Filmmaker Bernardo Bertolucci, who won Oscars with The Last Emperor and whose erotic drama Last Tango in Paris enthralled and shocked the world, has died. He was 77. Bertolucci's press office, Punto e Virgola, confirmed the death to the AP. Italy's state-run RAI said Bertolucci died at his home in Rome, surrounded by family. Bertolucci's movies often explored the sexual relations among characters stuck in a psychological crisis, as in Last Tango. The self-professed Marxist also did not shy away from politics and ideology, as in The Conformist, which some critics consider Bertolucci's masterpiece. Despite working with A-list American and international stars, Bertolucci always defended his own filmmaking style against what he said was the pressure of the US film industry.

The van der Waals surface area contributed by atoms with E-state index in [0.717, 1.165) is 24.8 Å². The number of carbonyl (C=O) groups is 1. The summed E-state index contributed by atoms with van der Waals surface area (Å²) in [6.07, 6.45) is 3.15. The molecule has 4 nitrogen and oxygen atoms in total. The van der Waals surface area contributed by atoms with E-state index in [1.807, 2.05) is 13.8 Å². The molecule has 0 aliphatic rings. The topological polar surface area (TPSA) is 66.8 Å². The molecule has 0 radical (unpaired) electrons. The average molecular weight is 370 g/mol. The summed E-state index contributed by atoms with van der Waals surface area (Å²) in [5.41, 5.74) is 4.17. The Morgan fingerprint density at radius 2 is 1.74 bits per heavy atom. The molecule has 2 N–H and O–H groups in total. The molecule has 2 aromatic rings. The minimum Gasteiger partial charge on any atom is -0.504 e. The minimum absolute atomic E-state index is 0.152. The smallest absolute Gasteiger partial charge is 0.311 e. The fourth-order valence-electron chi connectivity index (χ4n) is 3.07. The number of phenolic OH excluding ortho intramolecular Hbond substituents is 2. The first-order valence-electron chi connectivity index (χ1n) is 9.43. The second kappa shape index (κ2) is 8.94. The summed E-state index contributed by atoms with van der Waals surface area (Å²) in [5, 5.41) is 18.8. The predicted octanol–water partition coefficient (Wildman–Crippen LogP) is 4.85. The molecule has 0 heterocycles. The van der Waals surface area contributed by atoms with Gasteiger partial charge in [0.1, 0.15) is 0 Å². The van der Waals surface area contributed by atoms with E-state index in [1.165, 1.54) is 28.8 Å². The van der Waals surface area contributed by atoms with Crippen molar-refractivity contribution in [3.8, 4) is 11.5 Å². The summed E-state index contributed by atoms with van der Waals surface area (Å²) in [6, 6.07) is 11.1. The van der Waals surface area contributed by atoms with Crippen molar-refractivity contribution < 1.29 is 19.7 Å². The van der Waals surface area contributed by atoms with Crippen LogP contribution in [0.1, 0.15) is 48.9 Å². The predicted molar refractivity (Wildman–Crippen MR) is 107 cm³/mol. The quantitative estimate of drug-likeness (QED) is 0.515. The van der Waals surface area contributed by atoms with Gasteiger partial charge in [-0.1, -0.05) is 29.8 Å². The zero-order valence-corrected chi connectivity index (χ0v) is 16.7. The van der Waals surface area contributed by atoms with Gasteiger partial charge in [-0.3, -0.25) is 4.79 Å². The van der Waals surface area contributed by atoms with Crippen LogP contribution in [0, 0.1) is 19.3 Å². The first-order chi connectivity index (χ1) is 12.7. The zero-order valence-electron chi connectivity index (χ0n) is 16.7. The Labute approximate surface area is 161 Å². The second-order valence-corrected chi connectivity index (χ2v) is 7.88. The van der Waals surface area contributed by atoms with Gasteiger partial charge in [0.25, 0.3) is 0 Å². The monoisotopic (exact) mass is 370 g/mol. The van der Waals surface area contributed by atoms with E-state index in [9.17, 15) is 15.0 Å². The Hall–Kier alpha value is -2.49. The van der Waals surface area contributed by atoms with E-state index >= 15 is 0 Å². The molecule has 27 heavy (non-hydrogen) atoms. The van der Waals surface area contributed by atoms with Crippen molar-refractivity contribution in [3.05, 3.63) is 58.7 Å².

He maintained critical success for most of his career, weathering the controversies that his sexually provocative work would stir and some commercial flops. "When it comes to commercial cinema, I have the strange pleasure of feeling that I'm from another tribe, an infiltrator," he told Italian daily Corriere della Sera in 1990. Bertolucci was born in the northern city of Parma on March 16, 1941, the son of poet Attilio Bertolucci and his wife Ninetta. He was honored for lifetime achievement at the Cannes film festival in 2011. His greatest success came in 1988, when The Last Emperor won all the nine Academy Awards that it had been nominated for, including best movie and best director. (Bertolucci took renewed heat a few years ago over a scene in Last Tango.)